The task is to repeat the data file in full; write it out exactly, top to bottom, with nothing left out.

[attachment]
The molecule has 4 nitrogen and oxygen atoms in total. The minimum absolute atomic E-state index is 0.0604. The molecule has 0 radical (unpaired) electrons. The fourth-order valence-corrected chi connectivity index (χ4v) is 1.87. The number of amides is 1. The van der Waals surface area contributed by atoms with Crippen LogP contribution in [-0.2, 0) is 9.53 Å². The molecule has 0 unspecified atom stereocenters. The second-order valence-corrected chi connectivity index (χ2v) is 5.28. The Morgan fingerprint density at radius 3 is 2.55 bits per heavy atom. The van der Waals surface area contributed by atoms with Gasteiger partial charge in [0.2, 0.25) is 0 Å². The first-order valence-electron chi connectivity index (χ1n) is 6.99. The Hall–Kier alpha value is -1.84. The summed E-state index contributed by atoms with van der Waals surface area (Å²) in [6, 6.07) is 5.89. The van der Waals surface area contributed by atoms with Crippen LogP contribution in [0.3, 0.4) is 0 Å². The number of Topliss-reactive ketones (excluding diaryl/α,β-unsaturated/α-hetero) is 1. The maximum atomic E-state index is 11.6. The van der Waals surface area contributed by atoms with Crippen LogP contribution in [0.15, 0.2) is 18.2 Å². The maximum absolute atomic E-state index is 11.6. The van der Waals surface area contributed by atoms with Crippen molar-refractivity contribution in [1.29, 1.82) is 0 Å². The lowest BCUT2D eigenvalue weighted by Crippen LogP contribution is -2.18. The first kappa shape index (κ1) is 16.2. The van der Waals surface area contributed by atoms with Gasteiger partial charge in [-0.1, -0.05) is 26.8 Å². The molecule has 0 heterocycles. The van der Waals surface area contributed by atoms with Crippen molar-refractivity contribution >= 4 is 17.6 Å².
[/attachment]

The molecule has 4 nitrogen and oxygen atoms in total. The minimum absolute atomic E-state index is 0.0604. The molecule has 0 radical (unpaired) electrons. The fourth-order valence-corrected chi connectivity index (χ4v) is 1.87. The number of amides is 1. The van der Waals surface area contributed by atoms with Crippen LogP contribution in [-0.2, 0) is 9.53 Å². The molecule has 0 unspecified atom stereocenters. The second-order valence-corrected chi connectivity index (χ2v) is 5.28. The Morgan fingerprint density at radius 3 is 2.55 bits per heavy atom. The van der Waals surface area contributed by atoms with Gasteiger partial charge in [0.2, 0.25) is 0 Å². The first-order valence-electron chi connectivity index (χ1n) is 6.99. The Hall–Kier alpha value is -1.84. The summed E-state index contributed by atoms with van der Waals surface area (Å²) in [6, 6.07) is 5.89. The van der Waals surface area contributed by atoms with Crippen LogP contribution in [0.3, 0.4) is 0 Å². The number of Topliss-reactive ketones (excluding diaryl/α,β-unsaturated/α-hetero) is 1. The maximum atomic E-state index is 11.6. The van der Waals surface area contributed by atoms with Crippen LogP contribution in [0.15, 0.2) is 18.2 Å². The maximum absolute atomic E-state index is 11.6. The van der Waals surface area contributed by atoms with Crippen molar-refractivity contribution in [1.29, 1.82) is 0 Å². The lowest BCUT2D eigenvalue weighted by Crippen LogP contribution is -2.18. The first kappa shape index (κ1) is 16.2. The van der Waals surface area contributed by atoms with Gasteiger partial charge in [-0.1, -0.05) is 26.8 Å². The molecule has 0 heterocycles. The van der Waals surface area contributed by atoms with Crippen molar-refractivity contribution >= 4 is 17.6 Å².